ROANOKE, Va. – Thousands of families are pulling their children out of school and homeschooling this year.
Continuing our in-depth look at reopening schools, we’re working for you to explain the process and how you can choose the best curriculum for your family.
Melanie Rice homeschooled her children for years until they moved into public school. But with all the uncertainty this year, her sophomore wanted to go back to homeschooling.
“He wasn’t really pleased with the online portion last year. He preferred to be in class but if you can’t have that then he would have preferred to homeschool,” said Rice.
Now she is pulling out all her old materials to share with friends who are also homeschooling this fall.
“You’re the teacher so you get to decide. That’s one of the nice things about homeschooling. It can really, really be tailored for the child and either the child’s wants or needs or both,” said Rice.
“Parents are terrified that they’re going to ruin their kids. I had those fears myself. How can I do this? I can’t teach beyond algebra. That is one of the biggest fears that you’ll ruin your kids and they won’t get a good education and they’ll get left behind,” said Anne Miller, the Home Educators Association of Virginia (HEAV) executive director.
Miller says they’ve been busy since COVID started with parents asking questions. The mother of eight homeschooled her children over more than thirty-year time span.
“Don’t worry so much about the academic part, although academics are important. What you want to help your child do is learn how to learn and learn how to love learning,” said Miller. “Get those foundations of reading, writing and arithmetic at all grade levels. If you can get a solid foundation in those areas they can learn anything.”
Miller says picking a curriculum is one of the hardest parts because there are so many to chose from including
- Studies based on the bible
- Classical conversations where you get Latin and a heavy emphasis in English and grammar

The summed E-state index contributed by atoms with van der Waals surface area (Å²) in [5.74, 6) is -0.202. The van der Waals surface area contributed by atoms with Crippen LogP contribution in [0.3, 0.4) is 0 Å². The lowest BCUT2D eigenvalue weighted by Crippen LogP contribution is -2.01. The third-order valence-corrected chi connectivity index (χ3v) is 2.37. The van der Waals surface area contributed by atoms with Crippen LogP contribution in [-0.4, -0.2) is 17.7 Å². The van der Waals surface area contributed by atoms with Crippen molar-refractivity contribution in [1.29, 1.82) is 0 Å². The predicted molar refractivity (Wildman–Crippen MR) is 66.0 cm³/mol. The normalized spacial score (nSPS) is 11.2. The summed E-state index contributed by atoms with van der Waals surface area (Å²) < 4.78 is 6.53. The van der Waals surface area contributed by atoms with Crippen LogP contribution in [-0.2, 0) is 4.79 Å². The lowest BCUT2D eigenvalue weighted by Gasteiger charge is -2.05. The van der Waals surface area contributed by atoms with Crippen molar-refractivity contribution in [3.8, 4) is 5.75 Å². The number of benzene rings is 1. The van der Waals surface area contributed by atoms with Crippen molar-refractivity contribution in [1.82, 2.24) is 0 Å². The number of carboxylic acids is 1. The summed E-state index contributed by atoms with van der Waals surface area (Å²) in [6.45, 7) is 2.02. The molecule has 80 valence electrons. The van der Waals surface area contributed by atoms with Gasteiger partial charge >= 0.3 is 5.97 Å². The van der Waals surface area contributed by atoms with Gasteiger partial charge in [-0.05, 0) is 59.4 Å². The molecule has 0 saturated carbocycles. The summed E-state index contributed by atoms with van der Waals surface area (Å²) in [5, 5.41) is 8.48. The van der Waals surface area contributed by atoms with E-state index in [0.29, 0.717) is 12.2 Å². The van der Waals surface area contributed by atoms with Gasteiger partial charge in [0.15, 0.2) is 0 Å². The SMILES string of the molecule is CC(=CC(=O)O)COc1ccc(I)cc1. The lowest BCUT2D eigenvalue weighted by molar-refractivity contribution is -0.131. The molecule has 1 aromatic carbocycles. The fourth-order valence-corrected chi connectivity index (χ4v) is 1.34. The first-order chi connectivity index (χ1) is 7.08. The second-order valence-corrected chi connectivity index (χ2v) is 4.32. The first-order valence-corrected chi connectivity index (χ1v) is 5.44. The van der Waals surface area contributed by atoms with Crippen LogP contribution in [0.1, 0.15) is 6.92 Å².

- Or a self-guided homeschool method
“Don’t angst too much over what you choose. Narrow it down to your top two or three choices and just pick one. I guarantee when you start your going to find out what works and what doesn’t work. The beauty of homeschooling is that if it’s not working there’s something else and there’s always somebody in line waiting to buy what you bought that didn’t work for your child,” said Miller.
For families like the Rices, the decision made life easier.
“It’s like a weight off your shoulders. It really is. You would think it would be the opposite that it would be all this pressure but really the pressure melts,” said Rice.
There are support groups across Virginia and co-op groups so you can work with other homeschooling families.
If you want to homeschool, Miller says you have to fill out a ‘Notice of Intent’ form. Miller says you should use the one on their website because it only has what the law requires and other forms ask for things you don’t have to disclose. Miller says the deadline to notify your school system is August 15.
The GRHE (Greater Roanoke Home Educators) is a parent support group that helps get information out to homeschooling parents about all the different options of co-ops, opportunities & events geared for Roanoke & surrounding area homeschoolers to know about. You can check out the facebook page here and the website here.
A really important note, homeschooling is NOT the same thing as all virtual learning from your school system. For distance learning or virtual learning, you remain enrolled in your public school and the school system provides the materials for your student to learn at home.
This is part of an ongoing in-depth 10 News series looking into reopening schools in Virginia. Jenna Zibton is working for you, investigating many different angles of what the changes and challenges mean for families, staff, and the community. Contact Jenna if you have questions by email or on Facebook.